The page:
Movie Review: Godzilla (2014) *Spoilers*


Abraham Lincoln once wrote a book review, the entirety of which was, “Those of you who like this sort of thing will find this to be the sort of thing you like.”  That’s what Godzilla is.  Godzilla is,..wait for it….a Godzilla movie.  Every bit as much as the old black and white films, Gareth Edwards’ Godzilla falls right into that lineage and updates a classic movie monster for a new age.  It is a total success in that area and if you’re a hardcore Godzilla fan, you should be dancing in the streets.  Is it a great film?  Noooo.  But neither are any of the old Godzilla movies.  Try watching one.  REALLY watching one.  Edwards’ film is the grandchild of Gojira, Godzilla vs. Moth-Ra, etc.  It’s not trying to be a deep cinematic statement on anything other than giant monsters smashing things and, in that, it succeeds enormously.


He does something very smart with Godzilla.  You barely see him until the final act of the movie.  Just a tease here and a tease there; deftly using water, fog, and cover to just show you how immense he is and then he’s gone.  This is the same theory that works best with the Hulk.  If you show him the whole movie, why is it special when he throws down?  Your monster fix is provided by two MUTOs (forget the acronym’s purpose already).  These radiation eating lovers are trapped on opposite sides of the world.  Daddy MUTO coming from the ruins of a Japanese nuclear facility (Japanese nuclear facilities: the safest places on Earth) and Mommy MUTO busts out of the mountain in Nevada where we throw all our nuclear waste (we really do that so  someone should be down there checking for spidery MUTOs toute suite).  The two need to mate (who doesn’t?), so they’re heading toward each other to converge on San Francisco (aside from New York and London, is there a city that gets blown to cinders more than Frisco onscreen?).


Not the villain of this piece, Godzilla has only awoken because he’s an “alpha predator” who has sensed the MUTOs emergence as a threat to his status as BMOC.  The humans eventually figure this out after trying to kill Godzilla most of the movie.  Lucky are they that he has a remarkably patient disposition for a monster the size of a football stadium.

Godzilla catches up with the two MUTOs in San Francisco and the throwdown is epic.  The third act of the film is just pure gleeful monster chucking action.  Andy Serkis provided the motion for Godzilla and outdid himself again.  THIS is Godzilla, his movements, his look, everything harkens back to the old films, but updates it for the 21st century.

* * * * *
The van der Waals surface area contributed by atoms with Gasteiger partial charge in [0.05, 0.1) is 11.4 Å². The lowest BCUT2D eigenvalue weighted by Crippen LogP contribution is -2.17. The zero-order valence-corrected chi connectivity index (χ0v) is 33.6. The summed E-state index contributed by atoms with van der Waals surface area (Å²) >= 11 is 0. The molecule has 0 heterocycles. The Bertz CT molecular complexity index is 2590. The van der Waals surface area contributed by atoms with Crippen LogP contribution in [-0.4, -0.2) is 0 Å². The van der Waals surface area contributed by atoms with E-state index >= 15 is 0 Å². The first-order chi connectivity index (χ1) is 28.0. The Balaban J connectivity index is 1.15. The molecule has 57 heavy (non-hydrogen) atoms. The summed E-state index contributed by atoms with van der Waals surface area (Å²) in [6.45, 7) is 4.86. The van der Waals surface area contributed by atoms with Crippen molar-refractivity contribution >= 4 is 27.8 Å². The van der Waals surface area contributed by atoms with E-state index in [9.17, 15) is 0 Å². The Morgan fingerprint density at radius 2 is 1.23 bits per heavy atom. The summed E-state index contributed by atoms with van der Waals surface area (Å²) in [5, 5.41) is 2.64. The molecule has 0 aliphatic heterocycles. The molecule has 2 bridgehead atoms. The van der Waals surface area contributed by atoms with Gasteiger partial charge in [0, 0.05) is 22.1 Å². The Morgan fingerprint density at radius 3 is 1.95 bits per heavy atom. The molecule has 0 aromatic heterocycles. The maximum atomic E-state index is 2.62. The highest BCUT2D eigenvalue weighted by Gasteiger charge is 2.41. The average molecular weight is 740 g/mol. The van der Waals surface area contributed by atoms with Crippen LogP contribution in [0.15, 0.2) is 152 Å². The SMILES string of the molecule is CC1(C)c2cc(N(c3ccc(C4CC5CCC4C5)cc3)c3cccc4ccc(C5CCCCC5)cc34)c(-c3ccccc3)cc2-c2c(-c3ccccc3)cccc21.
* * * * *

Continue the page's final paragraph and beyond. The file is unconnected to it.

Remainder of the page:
This praise is not to say the film is great cinema, because it’s not.  It’s very slow going to Godzilla vs. MUTOs and the heavy lifting in the script…well, there isn’t any because the script would be laughable if it weren’t being delivered by Oscar-caliber actors and actresses.  Ken Watanabe stands out as the chief scientist, but Aaron Taylor-Johnson takes most of the film on his scarily chiseled back (HE’S HUUUUUUGE!).  The lines on their own are bad.  The actors manage to raise them to tolerable.  Gareth Edwards directing is good but you can tell he’s still getting better.  This film would have benefitted from a 20 minute cut to the finale, but he has style.  There are some shots in this film that are simply poster-worthy.

In the end, we hearken back to Abe.  If you like Godzilla films, you’ll like Godzilla.  If you think Godzilla films are stupid; you’ll hate Godzilla.  Me, I’m somewhere in-between.
Godzilla, Comic Con

10 thoughts on “Movie Review: Godzilla (2014) *Spoilers*”

  1. I agree with every word of your review. In the theater where I saw this, the audience was laughing at all the stuff you’d expect them to—laughing AT the film, not WITH it—but when Godzilla finally killed the MUTO at the end (sorry, was that a spoiler?), the entire theater broke out into applause. By that time, the audience had figured out what the film was. They got the joke. They got the point. I don’t think anyone will be clamoring for a sequel to this one, but if you’re going to make a Godzilla movie, make a Godzilla movie. That is all.


      1. I’m not sure. In the theater where I saw it, the audience reaction was decidedly mixed. We’ll have to wait and see if the film has legs.


      2. In the lobby after the film was over, I heard some guy complaining to his girlfriend that it was unrealistic the way they used the Golden Gate Bridge as an evacuation route. And I wanted to throttle him.


      3. Looks like they’re going forward with a sequel. Yates MUST come back, he achieved a very precise and difficult tone. My only question is how they’re going to take this concept to new and exiting places. Mothra is a lock if you ask me, but they can’t just repeat the same old formula.


      4. I agree. Same team, but different set up. It doesn’t have to take place right after this one. They could have a great deal of time pass. The HOW is going to be the rub. But then, really, it always is. If they want to, they’ll figure out a way to make a huge mutated moth for our giant alpha predator to take on. And we’ll look at moths with distrust and fear from that day forward…


    1. No. No, I’d rent the old Gojira and if you like that, you’ll like this. If you go into it expecting a 2014 movie with 2014 movie conventions, you’ll probably hate it. It’s very much a 1950’s monster B movie with updated f/x. That being said, if you want to watch monsters fight, the last 30 minutes are amazing, but that’s the only monster on monster action in the film. You may want to rent.


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